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Martin Edwin Andersen: Human rights and Obama's challenging trip to Argentina

Martin Edwin Andersen: Human rights and Obama's challenging trip to Argentina

Obama, Castro come face to face in historic meeting in Cuba (copy)

U.S. President Barack Obama steps out of Air Force One during his arrival in Havana, Cuba, March 20. He heads for Argentina March 22 following his Cuban visit.

President Obama's trip to Buenos Aires and beyond on the heels of his Cuba trip this week is sure to create headlines around the world, as Argentines remember the 40th anniversary of a vicious military coup that ushered in an eight-year dictatorship in which tens of thousands of political dissidents and others were secretly kidnapped, tortured and killed in a dirty, supposed "war."

In an October 1987 article for The Nation, I broke the story of how then Secretary of State Henry Kissinger in 1976 gave the Argentine generals a "green light" for the massacre. By the time President Jimmy Carter's human rights revolution emerged during his 1977-1981 presidency, the dictatorship was a killing machine that included more than 340 clandestine concentration camps in full operation.

Before leaving for Cuba, President Obama promised to declassify U.S. government documents related to the military dictatorship, receiving praise from those who hope that doing so may offer real, meaningful relief for victims of human rights atrocities and their families.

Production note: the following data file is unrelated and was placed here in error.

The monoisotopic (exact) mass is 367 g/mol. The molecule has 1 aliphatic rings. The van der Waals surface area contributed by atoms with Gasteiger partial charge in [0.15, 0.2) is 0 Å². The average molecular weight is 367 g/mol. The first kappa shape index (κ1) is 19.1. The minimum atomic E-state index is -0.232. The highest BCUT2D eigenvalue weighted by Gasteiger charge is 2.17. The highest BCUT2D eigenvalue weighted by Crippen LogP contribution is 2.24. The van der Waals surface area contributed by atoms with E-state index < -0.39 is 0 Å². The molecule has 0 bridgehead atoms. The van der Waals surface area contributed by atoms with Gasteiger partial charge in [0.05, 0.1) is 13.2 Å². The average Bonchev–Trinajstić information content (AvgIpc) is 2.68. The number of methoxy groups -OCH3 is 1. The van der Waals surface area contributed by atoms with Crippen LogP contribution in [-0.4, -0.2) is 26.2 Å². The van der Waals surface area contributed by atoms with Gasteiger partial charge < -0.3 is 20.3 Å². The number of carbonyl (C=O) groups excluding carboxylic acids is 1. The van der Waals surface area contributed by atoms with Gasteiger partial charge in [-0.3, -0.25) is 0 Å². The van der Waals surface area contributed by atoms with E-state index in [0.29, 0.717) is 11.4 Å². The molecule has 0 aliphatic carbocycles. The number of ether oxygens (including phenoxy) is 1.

The central thrust is that, going beyond U.S. Department of State documents that are already declassified (the release of which more than a decade ago fully confirmed Kissinger's role), relevant documents held by the CIA, FBI, and Department of Defense should also be released.

However, while in and of itself important, doing just that and no more might be seen, in a country whose relations with the United States have been profoundly damaged by the dirty war legacy, as an easy public relations "milk run." Senior Obama advisers (perhaps trying to tamp down the former secretary of state's unexpected emergence as an issue in a Democratic presidential primary debate), already say privately that he will not apologize to the Argentine people for Kissinger's role.

Proponents point out that his "leading from behind" approach has been important in many of Obama's successes, including the critical fight against global warming and international economics. However, it is exactly the wrong role to play if restoring the United States to the forefront of the world struggle for human rights is the goal. This is especially true in Buenos Aires, where even the president’s fellow Nobel Peace Prize winner and Catholic militant Adolfo Perez Esquivel asked Obama to stay away on the actual day of anniversary event March 24.

“I’m a survivor of that era, of the flights of death, of the torture, of the prisons, of the exiles,” Perez Esquivel told the Associated Press. “And when you analyze the situation in depth, the United States was responsible for the coups in Latin America.”